Toxic materials in the food chain

Toxic materials are poisonous. Some quickly break down into harmless substances in the environment. Others are persistent (they stay in the environment and do not break down). These substances accumulate in the food chain and damage the organisms in it, particularly in the predators at the end of the chain. This is because accumulating compounds cannot be excreted.

Mercury

Mercury compounds were used until recently to make insecticides (substances that kill the insects that damage crops), and special paints that stop barnacles growing on the hulls of ships.

Unfortunately, when mercury gets into a food chain, it damages the nervous systems and reproductive systems of mammals, including humans. The diagram shows how mercury can accumulate in the food chain.

Shows how a trace of mercury in plant plankton moves through the food chain: from plant plankton to animal plankton to small fish to larger fish to tunaMercury accumulates as you move up a food chain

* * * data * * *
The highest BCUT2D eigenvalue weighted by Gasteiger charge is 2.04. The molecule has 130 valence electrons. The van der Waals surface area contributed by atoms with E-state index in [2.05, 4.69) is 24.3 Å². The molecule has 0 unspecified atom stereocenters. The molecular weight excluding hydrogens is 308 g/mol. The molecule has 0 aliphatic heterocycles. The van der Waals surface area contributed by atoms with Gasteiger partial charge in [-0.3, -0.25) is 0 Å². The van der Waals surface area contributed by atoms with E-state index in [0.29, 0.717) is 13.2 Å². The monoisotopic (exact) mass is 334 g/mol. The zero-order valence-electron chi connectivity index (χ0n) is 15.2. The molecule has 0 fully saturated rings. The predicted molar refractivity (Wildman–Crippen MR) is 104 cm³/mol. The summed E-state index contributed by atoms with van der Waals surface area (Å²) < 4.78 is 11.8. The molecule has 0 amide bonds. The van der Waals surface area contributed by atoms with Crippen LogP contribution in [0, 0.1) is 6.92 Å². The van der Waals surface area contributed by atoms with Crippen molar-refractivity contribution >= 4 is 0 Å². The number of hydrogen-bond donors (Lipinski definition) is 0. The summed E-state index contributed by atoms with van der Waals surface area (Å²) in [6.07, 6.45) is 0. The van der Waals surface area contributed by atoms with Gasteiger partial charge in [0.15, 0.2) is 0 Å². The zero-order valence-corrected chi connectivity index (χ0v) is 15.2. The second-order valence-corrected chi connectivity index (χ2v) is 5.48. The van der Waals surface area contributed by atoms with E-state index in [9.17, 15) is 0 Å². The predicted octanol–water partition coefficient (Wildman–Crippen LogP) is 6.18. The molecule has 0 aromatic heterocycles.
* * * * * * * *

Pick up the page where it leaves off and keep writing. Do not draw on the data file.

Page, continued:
In the sea, tiny animals and plants called plankton absorb the mercury compounds. When the plankton are eaten by small fish, the mercury they contain stays in the fish. As the fish need to eat a lot of plankton, the concentration of mercury in them becomes higher than its concentration in the plankton.

Larger fish eat the small fish, and larger ones still (such as tuna fish) eat them. This creates a high concentration of mercury in the tuna. People eating contaminated tuna may get mercury poisoning. Mercury is now banned from many chemical products and mercury use in industry is carefully regulated.

DDT

DDT is an insecticide that can pass up the food chain from insects to small birds, and then from the small birds to birds of prey, like hawks. It can accumulate in the birds of prey, giving them a large amount of DDT. High concentrations of DDT in birds cause weakness in the shells of their eggs, which leads to a reduction in their population. DDT is now banned because of this.

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